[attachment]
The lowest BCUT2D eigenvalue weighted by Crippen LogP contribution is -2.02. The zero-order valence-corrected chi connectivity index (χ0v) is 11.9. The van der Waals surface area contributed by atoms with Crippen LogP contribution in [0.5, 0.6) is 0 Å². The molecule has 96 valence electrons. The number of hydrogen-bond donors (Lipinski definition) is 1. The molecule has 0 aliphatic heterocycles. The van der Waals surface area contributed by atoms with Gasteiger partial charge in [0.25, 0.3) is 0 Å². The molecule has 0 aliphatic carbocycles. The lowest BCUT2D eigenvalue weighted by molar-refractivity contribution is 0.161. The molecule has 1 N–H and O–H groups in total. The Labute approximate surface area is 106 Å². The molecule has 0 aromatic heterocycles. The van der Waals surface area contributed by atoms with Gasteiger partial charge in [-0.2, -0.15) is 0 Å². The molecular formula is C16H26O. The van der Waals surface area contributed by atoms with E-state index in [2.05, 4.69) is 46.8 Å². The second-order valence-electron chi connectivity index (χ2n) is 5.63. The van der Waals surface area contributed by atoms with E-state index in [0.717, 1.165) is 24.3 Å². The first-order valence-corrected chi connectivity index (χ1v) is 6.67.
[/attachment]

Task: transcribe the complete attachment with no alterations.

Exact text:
The lowest BCUT2D eigenvalue weighted by Crippen LogP contribution is -2.02. The zero-order valence-corrected chi connectivity index (χ0v) is 11.9. The van der Waals surface area contributed by atoms with Crippen LogP contribution in [0.5, 0.6) is 0 Å². The molecule has 96 valence electrons. The number of hydrogen-bond donors (Lipinski definition) is 1. The molecule has 0 aliphatic heterocycles. The van der Waals surface area contributed by atoms with Gasteiger partial charge in [0.25, 0.3) is 0 Å². The molecule has 0 aliphatic carbocycles. The lowest BCUT2D eigenvalue weighted by molar-refractivity contribution is 0.161. The molecule has 1 N–H and O–H groups in total. The Labute approximate surface area is 106 Å². The molecule has 0 aromatic heterocycles. The van der Waals surface area contributed by atoms with Gasteiger partial charge in [-0.2, -0.15) is 0 Å². The molecular formula is C16H26O. The van der Waals surface area contributed by atoms with E-state index in [2.05, 4.69) is 46.8 Å². The second-order valence-electron chi connectivity index (χ2n) is 5.63. The van der Waals surface area contributed by atoms with E-state index in [0.717, 1.165) is 24.3 Å². The first-order valence-corrected chi connectivity index (χ1v) is 6.67.